First Bancrupcy of a Declared PI
- British PI Crown Currency Exchange (CCE), dedicated to online foreign exchange, went bankrupt in the beginning of October 2010. As a “Small Payment Institution”, its supervision was derogatory, in compliance with the FSA rules. CCE had been created in Cornwall five years ago. It also performed funds transfers and delivered travellers cheques.
- The FSA reminded that the status of Small PI is available to businesses with average turnover in payment transactions below three million euros per month. The registration process is performed through simple declaration. Unlike the fully authorised PI, the FSA does just check on the leaders’ curriculum. The customers must alone make sure the service provider does adhere to the Financial Services Compensation Scheme.
- Unlike France, the UK decided in 2009 to implement the PSD option enabling to alleviate the regular PI authorisation procedure for small businesses. The so-called “Small PIs” cannot however be recognised in other EU countries (no “European passport”). The FSA fully authorised 90 British PIs out of 750: all other PIs are only declared.
- The CCE case illustrates how unscrupulous businesses may exploit the FSA derogatory regime as a quality token to cover up other, completely unrelated, risky activities. Several reports of suspicions remained indeed unanswered since 2006. Furthermore, foreign currency exchange activities do not belong to the FSA’s remit and is not even regulated at all in the UK yet.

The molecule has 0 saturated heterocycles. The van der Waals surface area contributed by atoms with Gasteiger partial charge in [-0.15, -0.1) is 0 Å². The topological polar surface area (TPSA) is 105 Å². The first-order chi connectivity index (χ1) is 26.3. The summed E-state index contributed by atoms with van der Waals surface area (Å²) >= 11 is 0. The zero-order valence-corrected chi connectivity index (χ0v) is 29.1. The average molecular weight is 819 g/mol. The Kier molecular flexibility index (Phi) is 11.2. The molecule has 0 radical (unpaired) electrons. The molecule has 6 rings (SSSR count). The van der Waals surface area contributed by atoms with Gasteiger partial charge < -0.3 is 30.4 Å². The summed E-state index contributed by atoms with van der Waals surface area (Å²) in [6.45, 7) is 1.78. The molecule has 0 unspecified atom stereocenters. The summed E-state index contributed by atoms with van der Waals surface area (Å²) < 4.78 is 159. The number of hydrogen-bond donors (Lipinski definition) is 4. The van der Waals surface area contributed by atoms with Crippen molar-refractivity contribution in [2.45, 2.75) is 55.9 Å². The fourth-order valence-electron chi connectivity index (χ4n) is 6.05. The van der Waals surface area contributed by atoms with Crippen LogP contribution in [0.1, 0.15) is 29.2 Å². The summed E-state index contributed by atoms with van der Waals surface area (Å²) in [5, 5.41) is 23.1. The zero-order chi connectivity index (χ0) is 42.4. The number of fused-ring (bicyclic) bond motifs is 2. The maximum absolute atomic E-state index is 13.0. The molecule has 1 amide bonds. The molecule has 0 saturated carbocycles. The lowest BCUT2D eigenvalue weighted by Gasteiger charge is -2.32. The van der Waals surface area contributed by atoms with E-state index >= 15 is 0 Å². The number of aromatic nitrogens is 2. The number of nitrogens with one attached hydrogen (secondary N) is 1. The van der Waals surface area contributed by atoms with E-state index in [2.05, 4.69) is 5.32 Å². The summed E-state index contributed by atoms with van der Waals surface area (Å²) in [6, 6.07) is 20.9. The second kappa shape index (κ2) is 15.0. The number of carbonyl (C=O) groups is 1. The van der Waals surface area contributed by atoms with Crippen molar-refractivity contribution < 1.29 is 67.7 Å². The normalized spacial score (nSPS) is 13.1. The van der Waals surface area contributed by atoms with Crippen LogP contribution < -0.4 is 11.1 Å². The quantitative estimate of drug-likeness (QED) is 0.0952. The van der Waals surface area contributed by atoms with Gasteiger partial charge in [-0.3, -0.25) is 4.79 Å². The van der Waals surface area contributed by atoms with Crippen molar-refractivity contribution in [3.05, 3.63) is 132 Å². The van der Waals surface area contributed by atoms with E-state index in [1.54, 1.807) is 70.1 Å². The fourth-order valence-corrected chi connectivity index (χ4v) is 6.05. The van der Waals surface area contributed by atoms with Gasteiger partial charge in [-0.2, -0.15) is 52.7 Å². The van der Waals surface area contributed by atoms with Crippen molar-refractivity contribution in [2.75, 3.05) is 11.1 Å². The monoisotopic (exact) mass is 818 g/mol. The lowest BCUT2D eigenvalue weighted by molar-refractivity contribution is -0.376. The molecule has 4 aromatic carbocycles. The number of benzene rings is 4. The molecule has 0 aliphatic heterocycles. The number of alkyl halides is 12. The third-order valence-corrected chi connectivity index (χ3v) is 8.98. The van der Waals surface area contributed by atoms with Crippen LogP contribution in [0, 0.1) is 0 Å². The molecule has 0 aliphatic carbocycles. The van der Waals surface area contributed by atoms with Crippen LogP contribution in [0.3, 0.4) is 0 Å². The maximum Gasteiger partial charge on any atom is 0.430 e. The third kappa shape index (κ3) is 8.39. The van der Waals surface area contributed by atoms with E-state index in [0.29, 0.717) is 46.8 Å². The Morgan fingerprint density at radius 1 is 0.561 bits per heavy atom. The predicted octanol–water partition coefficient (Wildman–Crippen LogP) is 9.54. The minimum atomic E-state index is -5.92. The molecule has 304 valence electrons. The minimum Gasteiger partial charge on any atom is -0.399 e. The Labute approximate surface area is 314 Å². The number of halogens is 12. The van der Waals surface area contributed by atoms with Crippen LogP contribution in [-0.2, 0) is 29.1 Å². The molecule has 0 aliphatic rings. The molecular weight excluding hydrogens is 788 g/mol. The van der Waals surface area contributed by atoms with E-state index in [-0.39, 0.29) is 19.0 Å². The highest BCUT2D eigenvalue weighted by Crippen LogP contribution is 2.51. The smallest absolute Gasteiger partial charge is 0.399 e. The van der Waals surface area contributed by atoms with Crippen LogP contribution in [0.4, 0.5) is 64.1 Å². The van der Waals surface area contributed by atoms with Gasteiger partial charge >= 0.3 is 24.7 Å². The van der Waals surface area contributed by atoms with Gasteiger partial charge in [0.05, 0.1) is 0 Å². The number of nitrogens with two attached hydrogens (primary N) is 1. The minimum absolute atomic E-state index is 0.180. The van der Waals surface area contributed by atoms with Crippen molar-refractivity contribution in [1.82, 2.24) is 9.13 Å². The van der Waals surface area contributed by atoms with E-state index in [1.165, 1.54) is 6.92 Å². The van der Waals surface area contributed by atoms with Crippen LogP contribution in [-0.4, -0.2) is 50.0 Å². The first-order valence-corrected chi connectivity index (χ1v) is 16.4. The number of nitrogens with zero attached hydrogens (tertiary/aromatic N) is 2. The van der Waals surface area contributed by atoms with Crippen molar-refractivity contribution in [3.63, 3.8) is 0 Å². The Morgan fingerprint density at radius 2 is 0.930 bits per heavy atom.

- Considering the 2008 financial crisis more generally, the British government has planned to abolish the FSA in 2012. Its responsibilities will mainly be transferred to the Bank of England. They will be shared between its Financial Policy Committee, in charge of detecting systemic risks and of following-up the unregulated banking system (“shadow banking”), and a Prudential Regulatory Authority, to serve as new regulator for banks and insurances. A third, independent, new entity, the Financial Conduct Authority, will be in charge of monitoring financial markets functioning and financial institution’s commercial practices, for instance, with regard to consumers. The question may be: will three authorities be more efficient, all the more since their attributions seem to overlap?
See March April 2009 Watch